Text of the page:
Table of contents for Invitation to economics : understanding argument and policy / Thomas Mayer.

Bibliographic record and links to related information available from the Library of Congress catalog.

Note: Contents data are machine generated based on pre-publication provided by the publisher. Contents may have variations from the printed book or be incomplete or contain other coding.

	List of boxes
	1. Introduction.
	2. What Economists Do
		 I. What economics encompasses
		II. How economists work
		III. Some Characteristics of Economics
	 Appendix A. Unrealistic Assumptions can a Good Theory Make
	 Appendix B. Is the Stock Market Efficient? 
	3. How Well Do They Do It?
	I. Forecasting
	II. Choosing the Right Polices: the Problem of Value Judgments
	III. Implementing Economic Policies
	IV. Biases
	V. Disagreements among Economists
	Appendix: A Survey of American Academic Economists¿ Opinions. 
	4. Beguiling Words
	I. Some widely used terms and phrases
	II. Some Terms and Phrases relating to Economics and Politics
	5. Important Economic Ideas: Often Misunderstood
	I. Levels vs. Rates of Change
	II. Stocks vs. Flows
	III. Real vs. Nominal dollars
	IV. Future vs. Current dollars
	V. The Price Level vs. Prices
	VI. Stable Prices vs. Low Prices
	VII. Gross vs. net, and Single vs. double counting
	VIII. Opportunity Costs vs. Monetary Costs
	IX. Cost Benefit Analysis
	X. Wage Rates vs. Labor Costs
	XII. Capital Goods vs. Human Capital
	XII. Marginal vs. Average Utility
	XIII. Marginal vs. Average Costs
	XIV. Big Business vs. Market Power
	XV. Pro- Market vs. Pro-Business
	XVI. "Should" and "Can" vs. "Will"
	XVII. Comparative vs. Absolute Advantage
	PART III. Economic Theory and Policy 
	6. The Crown Jewel of Economics: The Price Mechanism
	I. An overview of the price mechanism
	II. Equilibrium
	III. Shortages
	IV. A Digression: The Equilibrium of the Firm
	V. What happens in the absence of a price mechanism?
	VI. The dark side of the price mechanism
		VII. The Upshot
		Appendix. More on Supply and Demand
 	7. Risk Taking and Incentives
	I. Risk bearing and entrepreneurship
	II Incentives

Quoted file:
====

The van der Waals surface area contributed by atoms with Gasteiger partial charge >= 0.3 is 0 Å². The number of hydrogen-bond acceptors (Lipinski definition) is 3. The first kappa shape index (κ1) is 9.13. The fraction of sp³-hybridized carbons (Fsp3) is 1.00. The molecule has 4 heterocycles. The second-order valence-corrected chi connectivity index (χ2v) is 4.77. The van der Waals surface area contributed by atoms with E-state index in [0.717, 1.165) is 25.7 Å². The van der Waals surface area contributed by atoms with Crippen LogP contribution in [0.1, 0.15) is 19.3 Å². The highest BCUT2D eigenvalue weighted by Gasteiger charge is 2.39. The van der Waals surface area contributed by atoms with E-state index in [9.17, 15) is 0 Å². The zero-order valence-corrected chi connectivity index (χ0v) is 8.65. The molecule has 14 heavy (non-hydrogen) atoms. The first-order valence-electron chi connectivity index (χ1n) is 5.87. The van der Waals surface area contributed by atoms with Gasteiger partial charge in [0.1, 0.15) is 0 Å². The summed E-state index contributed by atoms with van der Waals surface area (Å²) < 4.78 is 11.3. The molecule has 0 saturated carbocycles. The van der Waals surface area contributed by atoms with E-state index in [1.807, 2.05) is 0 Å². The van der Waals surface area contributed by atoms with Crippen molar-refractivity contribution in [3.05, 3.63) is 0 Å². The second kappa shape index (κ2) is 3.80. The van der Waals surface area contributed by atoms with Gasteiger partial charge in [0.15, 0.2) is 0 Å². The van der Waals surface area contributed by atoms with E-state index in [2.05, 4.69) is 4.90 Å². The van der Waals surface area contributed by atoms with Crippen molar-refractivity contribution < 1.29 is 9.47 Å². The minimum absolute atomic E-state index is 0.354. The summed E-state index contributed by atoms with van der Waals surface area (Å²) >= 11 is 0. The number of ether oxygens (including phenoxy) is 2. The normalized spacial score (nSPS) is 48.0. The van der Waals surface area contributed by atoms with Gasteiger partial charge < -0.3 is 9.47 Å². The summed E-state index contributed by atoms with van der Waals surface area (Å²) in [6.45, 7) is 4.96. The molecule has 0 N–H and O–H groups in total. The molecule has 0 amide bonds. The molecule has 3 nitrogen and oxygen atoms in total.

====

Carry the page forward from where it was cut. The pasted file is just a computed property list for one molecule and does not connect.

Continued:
8. Looking Around Corners
	I. Do Easier Bankruptcy Laws Help the Poor?
	II. Giving Artists a Share of the Gain when their Work is Resold
	III. Do we want Fewer People Exploiting the Poor?
	IV. Cut the Gas Tax to Ameliorate the effect of Soaring Gas Prices? 
V. A Costless Way to Alleviate Poverty in Third World Countries? 
	VI. Ban or Fine all Speculators?
	VII. Limiting Tobacco Advertising
	VIII. Importing Pharmaceuticals from Canada
	IX. An Efficient and Humane Way to reduce Cocaine Production?
	X. Protecting Lives by Requiring Use of Seat Belts?
	XI. Auctions and Bidders
	XII. Fast Chinese growth bad for the United States?
	XIII. In Emergencies should Prices Ration Supply so that the Rich outbid 
the Poor?
	XIV. Is Gaining from Someone¿s Misfortune a Moral Wrong?
	XV. Should those Close at Hand have special Responsibility to alleviate 
	XVI. Seven Short Ones
	XVII. On the other Hand
	9. Looking Around More Corners: Environmental Issues
	 I. Running out of Privately Owned Natural Resources
	 II. The Tragedy of the Commons.
	 III. Pollution Permits and Taxes on Pollutants 
	 IV. Tail-pipe Pollutants
	 V. Protecting Endangered Species
	10. Empirical Economics
	I Role of Empirical Work in Economics
	II. Types of Empirical Evidence
	III. What to watch out for in Statistics: some General 		 Appendix A: 
Survey Data
	Appendix B: Measuring GDP, Savings Rates, Price Indexes, Employment 
and Poverty
	11. Some Simple (?) Ways of Presenting Data: Percentages, Figures and 
	 I. Percentages
	 II. Figures and Graphs 
	12. Samples and their Problems
	I. Selecting a Representative Sample 
	II. Watching for Inappropriate Samples
	III. The Regression Fallacy: building a Bias into the Sample
	IV. Sample Size and Coincidence
	V. Sampling Error, Confidence Intervals and Significance
	VI. Some Warnings about Significance Tests
	Appendix: the Normal Distribution
	13. Regressions: The Workhorse of Empirical Economics
	I. The Regression Coefficient
	II. How well does the Regression fit the Data?	
	III. What Should you Look at in a Regression? 
	IV. A Summing Up 
	V. Looking the Workhorse in the Mouth
	VI. In Conclusion
	14. Some Examples of Empirical Economics 
	I. Consumption and saving
	II. Should you choose a large Mutual Fund?
	III. The Slave Trade and African Economic Development
	IV. The Effect of a Tax Change on real GDP.

Library of Congress Subject Headings for this publication:

Economic policy.
Critical thinking.